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I have a question about a database schema for a certain website where people can sell and buy stuff.

When someone adds an ad to the database, he will choose the category and fills out the filters that belong to the selected category, so anyone can easily find his ad by browsing to a category and choosing filters like:

[bluetooth] yes

[camera] 3 - 5 megapixels.

Et cetera

What is the best way to store these filters in the database? This is what I have so far:


This is just an idea, but it will never send the ads back with value for filter "megapixels" between 3 and 5, since filter_value is of type VARCHAR.

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That schema diagram looks nifty. May I ask which program you use to create it? –  Yada Dec 2 '09 at 16:03
I second the Yada's request. –  Larry Lustig Dec 2 '09 at 16:35
It's called WWW SQL Designer, an online tool: ondras.zarovi.cz/sql/demo –  Harmen Dec 2 '09 at 17:25
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3 Answers

up vote 0 down vote accepted

Have you considered an additional table, filter_value_list with columns id, filter_id, and value? This table would contain a list of VARCHAR answers that would be supplied to the user in the form of a drop down for each filter linked to the category of the ad that is being placed.

For the "Bluetooth" filter, the possible values would be "Yes" and "No". For the "Camera" filter, the possible values might be "Less than 1 megapixel", "1 or 2 megapixels", "3 to 5 megapixels", "5 to 10 megapixels", "More than 10 megapixels" (we're planning for future technology here).

The advantages:

  1. User selects, rather than types, their answer.

  2. Each filter is guaranteed to be understood by your system.

  3. Consistency across all advertisements.

  4. The possible value list can also be used in an "add/remove filters" sidebar like you see on many sites these days.

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Hey Larry, thanks for your comment! So, what you said was: There will be no specific types of filter values like INT and VARCHAR, but VARCHAR only. And you're right, is has these four advantages. However, people are forced to add the exact value for number of megapixels (e.g. "3.2MP") in the description, since they only can choose for "3 to 5 megapixels". It's not as easy as it was to add a slider on the ads page where you can select the products with megapixels from 2 - 8, or 6 - 8. Of course, it's not only about megapixels ;) So, thanks for your idea, but maybe there's even a better one :] –  Harmen Dec 2 '09 at 17:44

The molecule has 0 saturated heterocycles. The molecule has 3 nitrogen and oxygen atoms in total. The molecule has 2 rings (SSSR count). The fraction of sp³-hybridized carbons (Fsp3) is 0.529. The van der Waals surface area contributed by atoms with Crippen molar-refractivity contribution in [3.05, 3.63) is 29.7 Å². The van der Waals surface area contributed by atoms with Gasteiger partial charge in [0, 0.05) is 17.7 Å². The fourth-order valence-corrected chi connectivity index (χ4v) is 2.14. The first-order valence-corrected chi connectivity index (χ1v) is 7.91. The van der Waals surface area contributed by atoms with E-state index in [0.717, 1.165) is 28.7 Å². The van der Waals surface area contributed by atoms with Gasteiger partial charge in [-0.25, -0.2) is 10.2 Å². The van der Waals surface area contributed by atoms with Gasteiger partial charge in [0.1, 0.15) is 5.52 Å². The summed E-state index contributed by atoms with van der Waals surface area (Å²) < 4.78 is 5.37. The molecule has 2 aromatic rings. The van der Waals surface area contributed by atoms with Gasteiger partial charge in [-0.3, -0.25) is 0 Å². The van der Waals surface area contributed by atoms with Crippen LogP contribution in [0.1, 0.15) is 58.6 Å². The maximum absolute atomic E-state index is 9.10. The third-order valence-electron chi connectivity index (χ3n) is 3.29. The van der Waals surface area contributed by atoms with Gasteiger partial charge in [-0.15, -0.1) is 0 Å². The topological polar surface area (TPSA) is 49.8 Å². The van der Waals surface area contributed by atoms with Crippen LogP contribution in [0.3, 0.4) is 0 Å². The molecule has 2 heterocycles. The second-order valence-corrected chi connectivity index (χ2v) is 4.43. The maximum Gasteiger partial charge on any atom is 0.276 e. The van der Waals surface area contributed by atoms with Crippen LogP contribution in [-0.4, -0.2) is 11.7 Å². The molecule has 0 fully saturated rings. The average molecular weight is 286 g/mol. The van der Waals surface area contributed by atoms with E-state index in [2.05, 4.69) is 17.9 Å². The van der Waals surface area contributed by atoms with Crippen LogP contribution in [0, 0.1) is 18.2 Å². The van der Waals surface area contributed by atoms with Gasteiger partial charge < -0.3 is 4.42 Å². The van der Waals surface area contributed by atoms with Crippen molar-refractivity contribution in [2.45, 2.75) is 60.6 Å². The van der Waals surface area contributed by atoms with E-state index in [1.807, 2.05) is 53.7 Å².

Yes, it's true that the user can't add in random values. However, you can create values for all the common resolutions instead of using ranges if you prefer. The important thing is whether it's more important to you that the answers always fit a defined category or not. –  Larry Lustig Dec 2 '09 at 19:41
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I'd do with tables for:

  • ads
  • filter names (category is just one of filters)
  • filter values
  • association between ad and filter values

Store it any way you like but for efficient querying based on these filters set up Solr and use faceted searching.

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This isn't really helpful. It just begs more questions. –  Benoit Dec 2 '09 at 15:27
I guess you are right. This is not answer. That's just a good advice for later. I am going to edit this to include actual answer. –  Kamil Szot Dec 2 '09 at 15:44
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The design works pretty fine according to me, I am curious as to why you have included an additional id field in the join table, e.g between ads and categories. I think you could do without them. The design on the whole is pretty good because it lets you make changes to the base tables e.g ads later on.

Another thing What is filter_value? and why cant it go in the filters table?

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The single column primary keys make programming the front end much easier. The filter_value is the value specified by the person placing the ad that describes the individual item being advertised. The camera I place on the site might have "Yes" for "Bluetooth", but yours might have "No". –  Larry Lustig Dec 2 '09 at 16:31
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